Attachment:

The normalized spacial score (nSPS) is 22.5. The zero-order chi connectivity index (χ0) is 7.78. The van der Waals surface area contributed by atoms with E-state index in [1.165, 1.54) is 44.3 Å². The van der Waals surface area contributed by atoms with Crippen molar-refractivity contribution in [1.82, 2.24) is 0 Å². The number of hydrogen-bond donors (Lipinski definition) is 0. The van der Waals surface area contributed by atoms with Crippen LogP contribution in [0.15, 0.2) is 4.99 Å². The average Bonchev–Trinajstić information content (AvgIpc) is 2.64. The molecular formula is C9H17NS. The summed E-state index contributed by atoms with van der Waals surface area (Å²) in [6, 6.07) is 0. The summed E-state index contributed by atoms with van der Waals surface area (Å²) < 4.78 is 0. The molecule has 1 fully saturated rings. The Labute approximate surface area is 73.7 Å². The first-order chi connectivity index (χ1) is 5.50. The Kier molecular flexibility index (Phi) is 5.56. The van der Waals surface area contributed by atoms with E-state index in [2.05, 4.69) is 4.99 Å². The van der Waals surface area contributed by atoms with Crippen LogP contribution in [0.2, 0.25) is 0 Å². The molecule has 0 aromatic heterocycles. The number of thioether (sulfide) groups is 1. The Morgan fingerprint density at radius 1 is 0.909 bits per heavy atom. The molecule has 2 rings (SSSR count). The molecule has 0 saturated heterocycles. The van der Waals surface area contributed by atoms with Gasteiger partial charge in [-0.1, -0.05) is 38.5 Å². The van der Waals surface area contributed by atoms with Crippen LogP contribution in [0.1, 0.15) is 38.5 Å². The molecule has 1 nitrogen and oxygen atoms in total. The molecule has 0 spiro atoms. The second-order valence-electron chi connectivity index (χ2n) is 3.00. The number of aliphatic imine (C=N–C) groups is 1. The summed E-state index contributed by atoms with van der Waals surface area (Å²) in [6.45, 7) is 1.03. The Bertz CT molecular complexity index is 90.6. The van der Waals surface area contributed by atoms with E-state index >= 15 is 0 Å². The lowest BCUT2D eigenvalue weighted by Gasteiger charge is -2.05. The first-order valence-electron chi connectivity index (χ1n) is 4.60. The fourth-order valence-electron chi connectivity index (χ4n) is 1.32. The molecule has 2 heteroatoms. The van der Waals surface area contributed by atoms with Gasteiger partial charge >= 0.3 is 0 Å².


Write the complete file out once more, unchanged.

The normalized spacial score (nSPS) is 22.5. The zero-order chi connectivity index (χ0) is 7.78. The van der Waals surface area contributed by atoms with E-state index in [1.165, 1.54) is 44.3 Å². The van der Waals surface area contributed by atoms with Crippen molar-refractivity contribution in [1.82, 2.24) is 0 Å². The number of hydrogen-bond donors (Lipinski definition) is 0. The van der Waals surface area contributed by atoms with Crippen LogP contribution in [0.15, 0.2) is 4.99 Å². The average Bonchev–Trinajstić information content (AvgIpc) is 2.64. The molecular formula is C9H17NS. The summed E-state index contributed by atoms with van der Waals surface area (Å²) in [6, 6.07) is 0. The summed E-state index contributed by atoms with van der Waals surface area (Å²) < 4.78 is 0. The molecule has 1 fully saturated rings. The Labute approximate surface area is 73.7 Å². The first-order chi connectivity index (χ1) is 5.50. The Kier molecular flexibility index (Phi) is 5.56. The van der Waals surface area contributed by atoms with E-state index in [2.05, 4.69) is 4.99 Å². The van der Waals surface area contributed by atoms with Crippen LogP contribution in [0.2, 0.25) is 0 Å². The molecule has 0 aromatic heterocycles. The number of thioether (sulfide) groups is 1. The Morgan fingerprint density at radius 1 is 0.909 bits per heavy atom. The molecule has 2 rings (SSSR count). The molecule has 0 saturated heterocycles. The van der Waals surface area contributed by atoms with Gasteiger partial charge in [-0.1, -0.05) is 38.5 Å². The van der Waals surface area contributed by atoms with Crippen LogP contribution in [0.1, 0.15) is 38.5 Å². The molecule has 1 nitrogen and oxygen atoms in total. The molecule has 0 spiro atoms. The second-order valence-electron chi connectivity index (χ2n) is 3.00. The number of aliphatic imine (C=N–C) groups is 1. The summed E-state index contributed by atoms with van der Waals surface area (Å²) in [6.45, 7) is 1.03. The Bertz CT molecular complexity index is 90.6. The van der Waals surface area contributed by atoms with E-state index >= 15 is 0 Å². The lowest BCUT2D eigenvalue weighted by Gasteiger charge is -2.05. The first-order valence-electron chi connectivity index (χ1n) is 4.60. The fourth-order valence-electron chi connectivity index (χ4n) is 1.32. The molecule has 2 heteroatoms. The van der Waals surface area contributed by atoms with Gasteiger partial charge >= 0.3 is 0 Å².